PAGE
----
In addition to providing a pool of cheap labour, Sue argued that remittances meant migrant workers in developed countries were funding social reproduction at lower cost in poorer countries. The sites of production and reproduction were being separated, cutting overall social reproduction costs for the system, promoting cuts to spending and degrading workers, making them more disposable. Charlie Post described how migration and remittances were turning some countries into “giant labour reserves”.

Sue explained how migrant labour force has been reproduced “free” to the receiving countries (“illegal” migrants costing even less than documented ones). The migrants and their families often do benefit financially from migration. Female migrants are often freed of some of the social expectations of their country of origin, but are then burdened with new ones.

Sue summarised the attitude of richer countries wanting foreign “labour” but not the people who carry out the labour. Bad conditions are imposed on the workers, who are often depicted as a threat to society.

David felt the migrants’ marches and strikes in May 2006, which Charlie Post explained had shut down some industries, had shown it was impossible to renew the left without addressing migrant politics. The left must oppose moves to defend “our” jobs by opposing migration and instead fight for full migrant rights. States use inclusion and exclusion dynamically with fluid racial boundaries. Some people may be allowed rights if they buy in to notions of “belonging” which exclude others. Susan thought the left wasn’t too bad on opposing immigration controls, but unions needed to do more to develop approaches and policies to unify workers. A speaker from the floor argued that the left should oppose higher fees for overseas students.

Michael Goldfield felt that US unions’ failure to consistently deliver solidarity over race was an important factor in their decline since the 1930s. He argued that unions which fail to fight for immigrants end up being unable to achieve the industrial solidarity all workers need. Michael touched on some interesting exceptions, such as unions organising sit-ins and winning desegregation years before the civil rights movement. In the 1930s Birmingham Alabama miners organised strongly and then unionised other industries in the nearby counties. But there were also horrific examples such as the USW in Alabama allying with the Klu Klux Klan against black trade unionists.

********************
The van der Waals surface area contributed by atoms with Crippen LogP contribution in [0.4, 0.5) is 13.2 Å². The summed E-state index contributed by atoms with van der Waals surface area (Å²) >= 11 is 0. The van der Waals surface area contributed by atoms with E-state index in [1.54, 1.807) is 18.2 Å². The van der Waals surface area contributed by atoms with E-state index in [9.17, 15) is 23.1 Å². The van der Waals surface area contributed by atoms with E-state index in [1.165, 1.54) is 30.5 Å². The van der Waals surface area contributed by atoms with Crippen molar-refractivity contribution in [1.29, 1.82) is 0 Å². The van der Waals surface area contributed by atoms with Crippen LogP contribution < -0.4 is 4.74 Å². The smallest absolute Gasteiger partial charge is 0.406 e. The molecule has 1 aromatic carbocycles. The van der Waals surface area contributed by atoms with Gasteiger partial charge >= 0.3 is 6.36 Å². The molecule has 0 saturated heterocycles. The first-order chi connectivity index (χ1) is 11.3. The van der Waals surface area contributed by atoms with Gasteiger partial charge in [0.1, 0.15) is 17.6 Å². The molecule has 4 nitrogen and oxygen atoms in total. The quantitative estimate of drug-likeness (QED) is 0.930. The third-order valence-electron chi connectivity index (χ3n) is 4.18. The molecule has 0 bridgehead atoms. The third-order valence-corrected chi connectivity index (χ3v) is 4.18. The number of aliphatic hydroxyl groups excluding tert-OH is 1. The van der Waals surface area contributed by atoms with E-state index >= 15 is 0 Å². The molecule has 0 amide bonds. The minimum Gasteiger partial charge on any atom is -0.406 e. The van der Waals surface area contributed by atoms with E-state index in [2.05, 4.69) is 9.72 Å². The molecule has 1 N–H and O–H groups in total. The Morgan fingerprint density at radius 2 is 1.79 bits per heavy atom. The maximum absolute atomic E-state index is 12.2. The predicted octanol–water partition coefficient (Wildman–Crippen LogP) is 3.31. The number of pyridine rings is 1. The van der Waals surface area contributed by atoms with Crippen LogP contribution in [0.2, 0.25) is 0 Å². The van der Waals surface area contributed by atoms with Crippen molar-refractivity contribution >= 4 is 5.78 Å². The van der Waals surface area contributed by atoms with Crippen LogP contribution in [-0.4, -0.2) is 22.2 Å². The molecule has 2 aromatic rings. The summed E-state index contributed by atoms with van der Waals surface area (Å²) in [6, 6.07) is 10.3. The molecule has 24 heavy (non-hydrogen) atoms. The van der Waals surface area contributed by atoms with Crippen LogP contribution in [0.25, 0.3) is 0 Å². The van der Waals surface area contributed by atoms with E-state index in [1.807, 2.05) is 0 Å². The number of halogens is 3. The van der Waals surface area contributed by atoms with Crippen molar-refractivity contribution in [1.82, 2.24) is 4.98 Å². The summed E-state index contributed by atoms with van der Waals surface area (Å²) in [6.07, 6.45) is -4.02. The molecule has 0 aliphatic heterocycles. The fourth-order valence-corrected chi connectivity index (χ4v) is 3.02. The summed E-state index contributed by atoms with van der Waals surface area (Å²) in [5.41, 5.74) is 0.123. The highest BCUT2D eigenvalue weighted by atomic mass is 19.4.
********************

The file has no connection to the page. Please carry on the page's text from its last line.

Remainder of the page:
Workplaces are amongst the most diverse places in US society. Though US unions had improved, Kim Moody thought that they still didn’t “get” this.

Kim argued for unions to target logistics hubs for organising . Three giant warehousing centres in Los Angeles, Chicago and New Jersey employ hundreds of thousands of workers and are strategically important. Kim agreed that ignoring the question of race would be a disaster, and that this was also a key question for organising manufacturing, much of which has moved to the US south. In the warehousing/logistics sector, 90% of the workforce in the mid-west is African American.

In Los Angeles and New Jersey there is a high proportion of Latino workers. There are 40 million migrants in the USA, 25 million of whom have jobs. Kim describes these migrants are more pro-union and more militant. A third of US union members are non-white and half are women. White males are a minority.

Sue pointed out that the fight for migrant rights and their right to have children is a class struggle over social reproduction. She made the point that when workers struggle in the workplace they are fighting to improve the quality of their social reproduction. I suppose this idea finds its echo in the old slogan “we work to live, we don’t live to work”.